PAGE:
Now that I had my system up and running, it was time to add some of the applications I love to use. The previous LTS version shipped with Thunderbird 2, whereas the current LTS comes with Thunderbird 3. The new version recognized my existing profile (underneath HOME/.thunderbird, which is where all accounts are kept) without any problems. No mails got lost in the transition. The new version comes with smart folders, which gives an aggregated view on all folders when using different accounts (e.g. webmail, gmail, your ISP's pop mail, ...). My favorite photo management software, f-spot, is also updated and I was very pleased to see it converted my database from the older version without any issues.
In short, all software I used on 8.04 managed to convert my personal settings and data without any problems, which was a relief.

For the rare occasions I still need Windows (only to sync my GPS software with my old PDA, actually), I've set up a virtual machine inside vmware server. Unlike vmware's workstation and fusion, vmware server is a free product. You don't get any fancy stuff with it, like hardware acceleration, but I don't really need this. I also prefer vmware in favor of other virtualization products, like virtualbox, because I'm used to it and it allows me to run virtual machines from work without any modifications. Installing vmware server on a Linux OS with a fairly recent kernel has always been a nightmare. I had a lot of issues installing it on 8.04 and was facing the same issues installing it on 10.04. Thankfully Google was my friend a I came across this thread, explaining in detail how to install vmware on a modern Linux. All you need to do is follow these steps inside a terminal:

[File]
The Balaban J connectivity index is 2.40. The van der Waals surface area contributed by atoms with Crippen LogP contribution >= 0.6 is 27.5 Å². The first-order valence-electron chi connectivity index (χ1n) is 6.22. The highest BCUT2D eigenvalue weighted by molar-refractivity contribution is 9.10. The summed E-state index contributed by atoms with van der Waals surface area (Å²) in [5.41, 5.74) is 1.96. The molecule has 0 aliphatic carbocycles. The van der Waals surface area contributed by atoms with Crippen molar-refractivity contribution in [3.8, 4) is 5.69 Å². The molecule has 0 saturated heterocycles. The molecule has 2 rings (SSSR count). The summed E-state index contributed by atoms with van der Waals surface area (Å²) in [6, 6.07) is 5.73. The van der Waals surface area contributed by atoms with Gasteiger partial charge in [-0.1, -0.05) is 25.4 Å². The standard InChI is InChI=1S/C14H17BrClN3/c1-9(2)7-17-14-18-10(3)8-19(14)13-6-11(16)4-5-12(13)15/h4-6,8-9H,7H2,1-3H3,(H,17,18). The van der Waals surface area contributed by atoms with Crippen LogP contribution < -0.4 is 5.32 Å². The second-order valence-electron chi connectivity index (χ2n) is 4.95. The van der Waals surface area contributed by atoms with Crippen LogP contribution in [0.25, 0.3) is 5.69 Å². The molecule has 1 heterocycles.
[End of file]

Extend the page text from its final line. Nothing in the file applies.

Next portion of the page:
cd /usr/local/src
wget http://codebin.cotescu.com/vmware/vmware-server-2.0.x-kernel-2.6.3x-install.sh
tar xvzf raducotescu-vmware-server-linux-2.6.3x-kernel-592e882.tar.gz
cd raducotescu-vmware-server-linux-2.6.3x-kernel-592e882/
tar xvzf VMware-server-2.0.2-203138.x86_64.tar.gz #OF COURSE you have to copy the tar.gz to this dir first..
chmod +x vmware-server-2.0.x-kernel-2.6.3x-install.sh
./vmware-server-2.0.x-kernel-2.6.3x-install.sh

After following these steps, you should have vmware server up and running. Unfortunately you're not out of the bush yet. The console, which is launched from within firefox and connects to the virtual machine's console, is incompatible with firefox 3.6. Luckily, there's a workaround for this. You need to unzip (yes, using the unzip command) /usr/lib/vmware/webAccess/tomcat/apache-tomcat-6.0.16/webapps/ui/plugin/vmware-vmrc-linux-x86.xpi (or vmware-vmrc-linux-x64.xpi when you're running a 64bit Linux) to a temporary folder. When extracted, locate the plugins folder. Inside it, you should find an executable called vmware-vmrc. You should be able to launch it (only from within the folder) and connect to your freshly installed vmware server.



Next, you can select a virtual machine you just started ...



... and your done.



Don't use ctrl-alt-del, use ctrl-alt-print screen instead :)

Hopefully, the people from vmware will release a new version of their server product soon and make sure it's compatible with a more recent kernel and browser.

Wednesday, May 12, 2010

Kubuntu 10.04, the aftermath (1)

I've been using Ubuntu since Hoary, which was released 5 years ago. It has always been, and still is, my preferred OS for desktop computing. April 29th the latest LTS version, 10.04, was released. This week, I decided to take it for a spin.
Being able to upgrade / dist-upgrade on a Debian based Linux system, has always been one of the main reasons why I like Ubuntu so much. In Ubuntu's early days, however, breakage was very likely after dist-upgrading your system. dist-upgrading from Hoary (5.04) towards Dapper (6.06) every six months has been a true nightmare. After that experience, I decided to stick with every LTS version (i.e., 6.06, 8.04, 10.04, ...) and reinstall from scratch. Having my home directory on a separate partition, eases this process a lot. Just reinstall Ubuntu (after backing everything up of course), mount the home partition and your done.